To distract himself Devonte began to scroll through his photos. There weren’t many, mostly due to the fact that the phone was old and slow, and the camera barely worked. One of the only pictures on it was from high school graduation. If he had to choose, this picture was his favorite. While Devonte had taken the news of the separation well, that last photo of them as a family had helped him get past it.
The divorce process had started six months after graduation, but Mom and Dad had been there to support him. In the photo, the grins on their faces hid the tension between them, and Devonte stood between them wearing his cap and gown. He could remember feeling on top of the world that day.
An ache spread up through Devonte’s chest. He leaned forward and braced his elbows, shifting his phone from one hand to the other. If the collision happened right now, it would be over. The already broken world would be reduced to fractured pieces drifting in space. What would it sound like when it was over?
After so much fear and anger, voices overwhelming each other until the world consisted of billions of one-sided conversations, would that silence finally bring peace? Or would peace even matter then, if there were no one to experience it? The questions kept warping and multiplying, the answers either elusive or nonexistent.
Devonte didn’t need any more reasons or excuses. Before the silence arrived, there were words he needed to say. He brought a hand down over his head and kept it over his eyes for a minute to block out the light. He held his phone up again and waited as it rang.
He almost dropped the phone.
“Did you and your mother get to Arizona?” The sound of Dad’s deep voice went into Devonte’s ear and traveled down until it settled between his shoulder blades, easing the tension that had been tightening there for the past week.
“Yeah, yeah,” Devonte looked around blinking. The moonlight must have been getting to him. His eyes burned, “We’re here.”
“Good. You doing okay?”
“Listen, Dad,” Devonte swallowed hard, “I… I just wanted to tell you that I’m sorry about the fight and--”
“Devonte, you don’t…” Dad tried to interrupt.
“Let me say this, Dad, okay?” He kept talking, not wanting to lose any nerve, “Look, I know there’s not much of a chance any of us will be walking away from this, but I need you to know two things. First, I’m sorry about the fight. If I could do it over, it would be an entirely different conversation.” He forced himself to take a breath, “And Dad?”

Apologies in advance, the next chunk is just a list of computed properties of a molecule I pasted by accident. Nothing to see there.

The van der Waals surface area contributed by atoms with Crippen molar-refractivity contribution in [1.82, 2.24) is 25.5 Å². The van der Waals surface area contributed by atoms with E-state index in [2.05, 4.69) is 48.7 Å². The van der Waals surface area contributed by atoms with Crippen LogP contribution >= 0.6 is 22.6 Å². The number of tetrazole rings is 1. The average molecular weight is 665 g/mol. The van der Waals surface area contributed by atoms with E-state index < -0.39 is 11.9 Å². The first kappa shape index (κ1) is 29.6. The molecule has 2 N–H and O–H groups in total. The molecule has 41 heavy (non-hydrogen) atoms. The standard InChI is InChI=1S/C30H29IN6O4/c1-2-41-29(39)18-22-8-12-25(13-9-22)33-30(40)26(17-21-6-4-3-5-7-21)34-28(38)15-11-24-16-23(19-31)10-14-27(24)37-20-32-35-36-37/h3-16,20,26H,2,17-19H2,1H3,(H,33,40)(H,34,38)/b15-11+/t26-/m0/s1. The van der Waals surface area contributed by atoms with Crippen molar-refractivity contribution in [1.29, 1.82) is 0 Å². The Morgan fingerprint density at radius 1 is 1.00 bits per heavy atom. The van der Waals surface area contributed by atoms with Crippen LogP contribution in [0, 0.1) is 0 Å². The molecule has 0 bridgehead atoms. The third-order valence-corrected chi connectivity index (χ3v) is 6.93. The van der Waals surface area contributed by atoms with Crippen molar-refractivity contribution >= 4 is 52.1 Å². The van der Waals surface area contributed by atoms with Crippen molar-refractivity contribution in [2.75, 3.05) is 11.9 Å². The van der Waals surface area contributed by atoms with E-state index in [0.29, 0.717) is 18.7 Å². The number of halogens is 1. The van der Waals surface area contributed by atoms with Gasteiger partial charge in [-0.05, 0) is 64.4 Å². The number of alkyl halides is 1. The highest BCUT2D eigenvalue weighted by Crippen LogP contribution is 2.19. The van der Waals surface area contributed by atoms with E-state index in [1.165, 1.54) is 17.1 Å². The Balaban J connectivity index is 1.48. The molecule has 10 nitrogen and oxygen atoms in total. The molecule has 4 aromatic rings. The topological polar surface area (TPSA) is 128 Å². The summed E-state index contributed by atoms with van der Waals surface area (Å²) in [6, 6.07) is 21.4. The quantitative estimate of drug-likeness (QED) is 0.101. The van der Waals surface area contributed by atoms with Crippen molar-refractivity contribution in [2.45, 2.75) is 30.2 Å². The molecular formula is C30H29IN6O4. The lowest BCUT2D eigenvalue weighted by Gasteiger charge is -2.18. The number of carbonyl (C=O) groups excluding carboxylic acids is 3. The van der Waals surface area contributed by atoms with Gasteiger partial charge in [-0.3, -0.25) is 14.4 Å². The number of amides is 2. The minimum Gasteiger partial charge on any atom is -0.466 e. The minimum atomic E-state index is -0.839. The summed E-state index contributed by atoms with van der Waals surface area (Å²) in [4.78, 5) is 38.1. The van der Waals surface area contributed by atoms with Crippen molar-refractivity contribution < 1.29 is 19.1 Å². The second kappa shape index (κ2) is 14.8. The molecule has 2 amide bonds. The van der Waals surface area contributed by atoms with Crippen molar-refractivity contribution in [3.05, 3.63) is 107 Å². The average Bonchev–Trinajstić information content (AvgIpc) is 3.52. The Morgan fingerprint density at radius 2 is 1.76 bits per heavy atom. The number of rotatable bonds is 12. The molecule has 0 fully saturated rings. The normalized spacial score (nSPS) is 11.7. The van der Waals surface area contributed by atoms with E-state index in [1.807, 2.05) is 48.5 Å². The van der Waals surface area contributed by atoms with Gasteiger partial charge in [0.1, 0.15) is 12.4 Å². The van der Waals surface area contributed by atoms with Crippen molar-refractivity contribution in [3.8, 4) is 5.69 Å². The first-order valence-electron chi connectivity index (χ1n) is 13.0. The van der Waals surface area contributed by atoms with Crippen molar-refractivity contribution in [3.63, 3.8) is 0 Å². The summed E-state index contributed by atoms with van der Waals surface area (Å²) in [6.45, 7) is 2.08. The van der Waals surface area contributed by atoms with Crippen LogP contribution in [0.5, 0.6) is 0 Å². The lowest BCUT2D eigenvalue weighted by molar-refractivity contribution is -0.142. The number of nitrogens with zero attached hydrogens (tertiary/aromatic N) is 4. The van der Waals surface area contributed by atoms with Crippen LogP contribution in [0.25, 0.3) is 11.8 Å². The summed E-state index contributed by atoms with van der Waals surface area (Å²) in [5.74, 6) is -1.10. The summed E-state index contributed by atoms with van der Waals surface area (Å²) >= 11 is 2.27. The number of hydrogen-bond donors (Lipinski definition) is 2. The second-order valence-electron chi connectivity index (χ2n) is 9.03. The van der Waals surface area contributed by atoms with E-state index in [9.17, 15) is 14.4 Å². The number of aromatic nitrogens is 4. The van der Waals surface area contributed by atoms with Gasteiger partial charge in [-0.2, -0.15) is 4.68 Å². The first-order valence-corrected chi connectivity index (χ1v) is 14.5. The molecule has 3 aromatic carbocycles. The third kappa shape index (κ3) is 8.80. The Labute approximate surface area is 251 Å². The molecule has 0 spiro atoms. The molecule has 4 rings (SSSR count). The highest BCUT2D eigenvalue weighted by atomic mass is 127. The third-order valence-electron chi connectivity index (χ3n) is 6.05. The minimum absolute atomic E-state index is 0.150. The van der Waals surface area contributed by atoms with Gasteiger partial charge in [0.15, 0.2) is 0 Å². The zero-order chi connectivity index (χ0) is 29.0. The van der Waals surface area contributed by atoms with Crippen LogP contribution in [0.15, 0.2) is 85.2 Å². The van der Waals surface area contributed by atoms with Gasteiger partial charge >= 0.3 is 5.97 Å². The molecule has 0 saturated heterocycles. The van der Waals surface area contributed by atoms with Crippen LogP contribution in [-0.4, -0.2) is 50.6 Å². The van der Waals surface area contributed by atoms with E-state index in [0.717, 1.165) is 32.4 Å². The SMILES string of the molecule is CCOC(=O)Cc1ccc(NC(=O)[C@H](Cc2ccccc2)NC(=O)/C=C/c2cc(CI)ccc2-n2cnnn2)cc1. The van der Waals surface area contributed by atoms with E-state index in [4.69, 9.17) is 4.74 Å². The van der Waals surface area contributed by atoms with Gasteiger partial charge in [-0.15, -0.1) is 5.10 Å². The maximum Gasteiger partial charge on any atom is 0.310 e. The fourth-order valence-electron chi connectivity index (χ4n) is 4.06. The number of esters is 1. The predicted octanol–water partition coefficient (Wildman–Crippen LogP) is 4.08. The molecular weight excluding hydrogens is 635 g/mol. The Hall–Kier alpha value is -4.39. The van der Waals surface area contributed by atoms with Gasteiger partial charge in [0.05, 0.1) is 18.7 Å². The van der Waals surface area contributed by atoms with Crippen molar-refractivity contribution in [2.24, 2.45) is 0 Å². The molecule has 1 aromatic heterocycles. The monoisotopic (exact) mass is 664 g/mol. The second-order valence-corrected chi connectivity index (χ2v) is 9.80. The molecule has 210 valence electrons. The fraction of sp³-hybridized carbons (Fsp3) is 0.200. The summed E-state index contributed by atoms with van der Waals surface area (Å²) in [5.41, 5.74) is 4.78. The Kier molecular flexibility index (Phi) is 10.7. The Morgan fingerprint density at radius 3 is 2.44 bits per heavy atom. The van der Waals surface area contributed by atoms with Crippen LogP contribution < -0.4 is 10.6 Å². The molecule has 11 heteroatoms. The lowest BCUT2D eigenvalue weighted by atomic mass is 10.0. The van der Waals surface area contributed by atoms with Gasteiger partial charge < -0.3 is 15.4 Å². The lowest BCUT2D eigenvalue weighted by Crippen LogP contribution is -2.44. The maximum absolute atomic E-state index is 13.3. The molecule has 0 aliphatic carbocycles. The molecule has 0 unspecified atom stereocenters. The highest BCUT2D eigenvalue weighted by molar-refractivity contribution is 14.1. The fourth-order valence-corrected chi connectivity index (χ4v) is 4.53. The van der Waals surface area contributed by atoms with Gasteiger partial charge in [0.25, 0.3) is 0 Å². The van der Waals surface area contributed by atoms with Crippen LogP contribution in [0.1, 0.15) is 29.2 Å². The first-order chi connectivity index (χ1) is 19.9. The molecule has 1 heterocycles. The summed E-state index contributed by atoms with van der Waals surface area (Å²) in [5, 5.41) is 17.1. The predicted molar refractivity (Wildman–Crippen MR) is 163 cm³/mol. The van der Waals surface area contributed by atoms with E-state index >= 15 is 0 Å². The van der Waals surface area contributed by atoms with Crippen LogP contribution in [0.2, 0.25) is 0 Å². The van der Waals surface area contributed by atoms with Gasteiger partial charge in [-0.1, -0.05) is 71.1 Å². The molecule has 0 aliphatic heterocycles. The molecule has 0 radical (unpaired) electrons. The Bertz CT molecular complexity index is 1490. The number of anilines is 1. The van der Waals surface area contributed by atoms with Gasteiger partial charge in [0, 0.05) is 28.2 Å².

“I love you.” The words were quiet, but the meaning clear.
After a pause, Dad sighed, a breath catching in his throat. Devonte swallowed again, the ache in his chest a dull throb.
“I love you. Devonte, don’t doubt that. I am proud of you, and I wish we had the time to…”
“If things were different…” Devonte tried to find the right words.
“If by some chance we survive this thing?” Dad’s voice took on a forced tone of surety, “We’ll be okay.”
Survival wasn’t likely, but that wasn’t the point.
“Thanks for picking up,” Devonte’s throat tightened.
“Thanks for calling. Tell your mom I’m thinking about you all, okay?”
“I’ll tell her. Bye, Dad.”
Devonte lowered the phone and pushed it back into the pocket of his athletic shorts. Bracing both hands on the railing on either side of himself, his shoulders lifted and fell with slow, rhythmic breaths. A cool hand pressed lightly against his back.
“That was your dad?” Mom spoke gently. Devonte looked down at her, seeing the concern and exhaustion in her eyes.
“I just needed to remind him of something.” He offered her a hand to help her balance as she began to climb up on the railing to sit beside him. She anchored herself by looping her arm through his and with her other hand she reached up, lifted his chin, and made him look at her.
“Is it all okay now?” With her thumb, Mom wiped away a dampness from Devonte’s face.
“Yeah, Mom. I think so…What are you doing out here, anyway? I thought you’d be inside discovering the secrets of the universe.” He glanced over and caught sight of her soft smile as she turned to look up at the sky.
“I’ve been trying to discover the secrets of the universe for most of my life now,” she said. “But the end of the world? That doesn’t happen every day, and I’d like to experience that with the people I care about. With you.”
The ache in Devonte’s chest pulsed, and it was then that he realized the ache wasn’t caused by anxiety or fear, but another emotion. It was the loss of human connection that made the end of the world feel so bitter.
“I love you, Mom,” he said moving to put an arm around her shoulders.
“I love you more.”
The two figures sat together on the old fence railing, now silhouettes shadowed by brilliant luminescence. The horizon glowed with anticipation as the moon approached, and gravity would draw the celestial bodies together only to tear them apart.
But even in this chaotic existence, Devonte felt at peace.